14 Mar, 2024 @ 15:55
2 mins read

Pressure grows on Madrid regional premier Isabel Diaz Ayuso to quit, after revelation that her partner admitted tax fraud over sale of Covid-19 masks

OPPOSITION parties in the Madrid regional government ramped up the pressure on Partido Popular (PP) premier Isabel Diaz Ayuso to quit on Thursday, after it emerged that her partner, Alberto Gonzalez Amador, had admitted to prosecutors that he committed tax fraud offences related to the sale of face masks during the worst of the Covid-19 pandemic. 

Just yesterday, a visibly nervous Ayuso made statements to the press in which she claimed the whole affair was a ‘political persecution’ by the governing Socialist Party in a bid to distract attention from a similar investigation that came to light recently, known as the ‘Koldo case’. 

“They want to destabilise me via my personal destruction,” claimed Ayuso on Wednesday. “Pedro Sanchez is mired in political and economic corruption and this is not going to cover it up,” she added. 

But on Thursday, media outlets such as radio network Cadena SER revealed that Gonzalez’s lawyer had written to prosecutors in connection with the investigation into his business dealings, in which he admitted to the accusations of tax fraud for the years 2020 and 2021.

The move was a bid to reduce the fine he would have to pay as well as evade a prison sentence.

The Madrid public prosecutor released a statement on Thursday morning in which it confirmed that Ayuso’s partner had indeed offered such a deal via the lawyer’s letter. 

The latest revelations in the case gave the opposition plenty of ammunition during a session in the regional parliament on Thursday.

“You have taken advantage of luxury items that were allegedly acquired with money that was fraudulently taken from all Spaniards,” said Juan Lobato, the Socialist leader in the Madrid assembly. “And you are lying,” he added.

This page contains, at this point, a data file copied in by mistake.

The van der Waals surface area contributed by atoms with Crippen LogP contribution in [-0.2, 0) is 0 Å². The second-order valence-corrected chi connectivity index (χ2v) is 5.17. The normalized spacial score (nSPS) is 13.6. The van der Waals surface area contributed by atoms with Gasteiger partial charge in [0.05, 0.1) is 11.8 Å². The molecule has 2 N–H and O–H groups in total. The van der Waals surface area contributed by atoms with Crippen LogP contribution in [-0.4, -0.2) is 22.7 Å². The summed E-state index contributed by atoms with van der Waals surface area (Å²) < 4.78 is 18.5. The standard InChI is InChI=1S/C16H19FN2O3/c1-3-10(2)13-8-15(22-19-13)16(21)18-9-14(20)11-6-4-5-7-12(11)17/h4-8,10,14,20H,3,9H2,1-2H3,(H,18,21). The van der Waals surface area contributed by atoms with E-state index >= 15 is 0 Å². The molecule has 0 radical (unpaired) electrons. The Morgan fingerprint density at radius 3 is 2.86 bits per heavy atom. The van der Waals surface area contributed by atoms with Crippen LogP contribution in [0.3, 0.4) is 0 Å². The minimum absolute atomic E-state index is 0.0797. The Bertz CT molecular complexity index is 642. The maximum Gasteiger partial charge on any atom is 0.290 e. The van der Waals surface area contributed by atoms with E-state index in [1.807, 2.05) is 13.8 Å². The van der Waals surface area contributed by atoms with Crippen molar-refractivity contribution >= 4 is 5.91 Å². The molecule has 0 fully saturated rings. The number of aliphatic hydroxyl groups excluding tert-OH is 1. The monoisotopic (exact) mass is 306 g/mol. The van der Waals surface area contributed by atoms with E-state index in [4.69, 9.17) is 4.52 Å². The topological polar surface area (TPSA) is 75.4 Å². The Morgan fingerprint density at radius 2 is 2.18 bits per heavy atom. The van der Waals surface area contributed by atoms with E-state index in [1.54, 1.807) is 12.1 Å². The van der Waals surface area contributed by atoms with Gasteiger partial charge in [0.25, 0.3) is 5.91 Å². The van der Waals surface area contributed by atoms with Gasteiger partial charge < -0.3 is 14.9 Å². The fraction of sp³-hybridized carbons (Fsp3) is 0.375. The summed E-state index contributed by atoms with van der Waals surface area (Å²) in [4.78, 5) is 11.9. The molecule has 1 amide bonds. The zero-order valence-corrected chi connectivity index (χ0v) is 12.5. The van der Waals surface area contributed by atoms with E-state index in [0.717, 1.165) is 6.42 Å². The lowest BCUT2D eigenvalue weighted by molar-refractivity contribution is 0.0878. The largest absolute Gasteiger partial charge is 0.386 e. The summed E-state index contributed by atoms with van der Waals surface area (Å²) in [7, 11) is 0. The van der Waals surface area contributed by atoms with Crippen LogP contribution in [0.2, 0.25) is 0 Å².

The case is a major embarrassment for both Ayuso and the PP. 

Madrid premier Isabel Diaz Ayuso
Isabel Diaz Ayuso in a file photo taken inside the Madrid regional parliament. Cordon Press

In recent weeks the party has been attacking the governing Socialist Party for its alleged links to the Koldo case, which involves commissions that were supposedly paid to the right-hand man of the former transport minister, Jose Luis Abalos, for facilitating government contracts for face masks.

It was Spanish daily El Diario that first broke the news about the case against Gonzalez, who is suspected by prosecutors of having evaded €350,951 in taxes during 2020 and 2021, by creating a web of dummy corporations and fake invoices. 

He is accused of using these methods to reduce the real profits of his companies, which were made during the worst years of the Covid-19 pandemic, and thus pay less tax. 

According to El Diario, Gonzalez filed 15 fake invoices for invented costs, for a total of €1.7 million. He wrote this amount off against his taxes as expenses, thus saving himself the aforementioned sum of €350,951.

Both of the companies that are being investigated, Maxwell Cremona Ingeniería y Procesos para el Fomento del Medioambiente, and Masterman & Whitaker Medical Supplies and Health Process Engineering, are 100% owned by Gonzalez.

The first is a company offering healthcare services, while the second, a firm that has no employees, is dedicated to cosmetics and pharmaceuticals. 

The investigation began after he filed his tax returns in 2021 and 2022, which corresponded to the previous years. The Spanish Tax Agency could see from the figures that while his companies’ sales had increased sixfold during 2020, to €2.3 million, they had only registered €8,400 in profits due to the suspect costs. 

There is no evidence of any wrongdoing by his partner, Isabel Diaz Ayuso, who is 45 years old and has been the regional premier of Madrid since 2019.

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Simon Hunter

Simon Hunter has been living in Madrid since the year 2000 and has worked as a journalist and translator practically since he arrived. For 16 years he was at the English Edition of Spanish daily EL PAÍS, editing the site from 2014 to 2022, and is currently one of the Spain reporters at The Times. He is also a voice actor, and can be heard telling passengers to "mind the gap" on Spain's AVLO high-speed trains.

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